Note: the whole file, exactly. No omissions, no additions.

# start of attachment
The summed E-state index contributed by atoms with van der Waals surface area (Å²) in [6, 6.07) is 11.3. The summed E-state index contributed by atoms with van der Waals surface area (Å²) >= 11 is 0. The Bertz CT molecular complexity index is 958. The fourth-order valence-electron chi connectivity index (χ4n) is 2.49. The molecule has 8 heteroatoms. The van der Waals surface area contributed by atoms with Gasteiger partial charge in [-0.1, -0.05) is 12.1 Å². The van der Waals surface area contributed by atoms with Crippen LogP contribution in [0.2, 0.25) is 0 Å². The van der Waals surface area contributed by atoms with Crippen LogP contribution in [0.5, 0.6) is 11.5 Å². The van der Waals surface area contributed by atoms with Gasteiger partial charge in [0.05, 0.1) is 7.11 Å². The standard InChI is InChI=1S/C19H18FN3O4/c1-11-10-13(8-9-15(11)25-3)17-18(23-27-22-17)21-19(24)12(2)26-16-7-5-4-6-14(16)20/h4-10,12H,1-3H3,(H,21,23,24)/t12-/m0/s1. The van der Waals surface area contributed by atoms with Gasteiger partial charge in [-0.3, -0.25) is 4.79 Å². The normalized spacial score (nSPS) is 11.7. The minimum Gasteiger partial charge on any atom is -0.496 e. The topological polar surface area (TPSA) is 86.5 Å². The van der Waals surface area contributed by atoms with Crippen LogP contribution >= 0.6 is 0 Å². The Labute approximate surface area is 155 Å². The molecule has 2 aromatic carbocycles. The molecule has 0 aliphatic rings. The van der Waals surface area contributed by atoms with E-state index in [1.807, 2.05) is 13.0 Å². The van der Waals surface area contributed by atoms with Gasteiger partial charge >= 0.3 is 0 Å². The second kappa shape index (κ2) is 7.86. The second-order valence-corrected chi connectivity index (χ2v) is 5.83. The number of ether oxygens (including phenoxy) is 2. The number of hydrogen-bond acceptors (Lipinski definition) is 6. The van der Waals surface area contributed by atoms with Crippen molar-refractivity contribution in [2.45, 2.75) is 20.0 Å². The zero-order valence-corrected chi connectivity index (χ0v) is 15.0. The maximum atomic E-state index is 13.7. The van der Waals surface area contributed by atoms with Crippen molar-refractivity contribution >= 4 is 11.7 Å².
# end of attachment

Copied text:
The summed E-state index contributed by atoms with van der Waals surface area (Å²) in [6, 6.07) is 11.3. The summed E-state index contributed by atoms with van der Waals surface area (Å²) >= 11 is 0. The Bertz CT molecular complexity index is 958. The fourth-order valence-electron chi connectivity index (χ4n) is 2.49. The molecule has 8 heteroatoms. The van der Waals surface area contributed by atoms with Gasteiger partial charge in [-0.1, -0.05) is 12.1 Å². The van der Waals surface area contributed by atoms with Crippen LogP contribution in [0.2, 0.25) is 0 Å². The van der Waals surface area contributed by atoms with Crippen LogP contribution in [0.5, 0.6) is 11.5 Å². The van der Waals surface area contributed by atoms with Gasteiger partial charge in [0.05, 0.1) is 7.11 Å². The standard InChI is InChI=1S/C19H18FN3O4/c1-11-10-13(8-9-15(11)25-3)17-18(23-27-22-17)21-19(24)12(2)26-16-7-5-4-6-14(16)20/h4-10,12H,1-3H3,(H,21,23,24)/t12-/m0/s1. The van der Waals surface area contributed by atoms with Gasteiger partial charge in [-0.3, -0.25) is 4.79 Å². The normalized spacial score (nSPS) is 11.7. The minimum Gasteiger partial charge on any atom is -0.496 e. The topological polar surface area (TPSA) is 86.5 Å². The van der Waals surface area contributed by atoms with Crippen LogP contribution >= 0.6 is 0 Å². The Labute approximate surface area is 155 Å². The molecule has 2 aromatic carbocycles. The molecule has 0 aliphatic rings. The van der Waals surface area contributed by atoms with E-state index in [1.807, 2.05) is 13.0 Å². The van der Waals surface area contributed by atoms with Gasteiger partial charge >= 0.3 is 0 Å². The second kappa shape index (κ2) is 7.86. The second-order valence-corrected chi connectivity index (χ2v) is 5.83. The number of ether oxygens (including phenoxy) is 2. The number of hydrogen-bond acceptors (Lipinski definition) is 6. The van der Waals surface area contributed by atoms with Crippen molar-refractivity contribution in [2.45, 2.75) is 20.0 Å². The zero-order valence-corrected chi connectivity index (χ0v) is 15.0. The maximum atomic E-state index is 13.7. The van der Waals surface area contributed by atoms with Crippen molar-refractivity contribution >= 4 is 11.7 Å².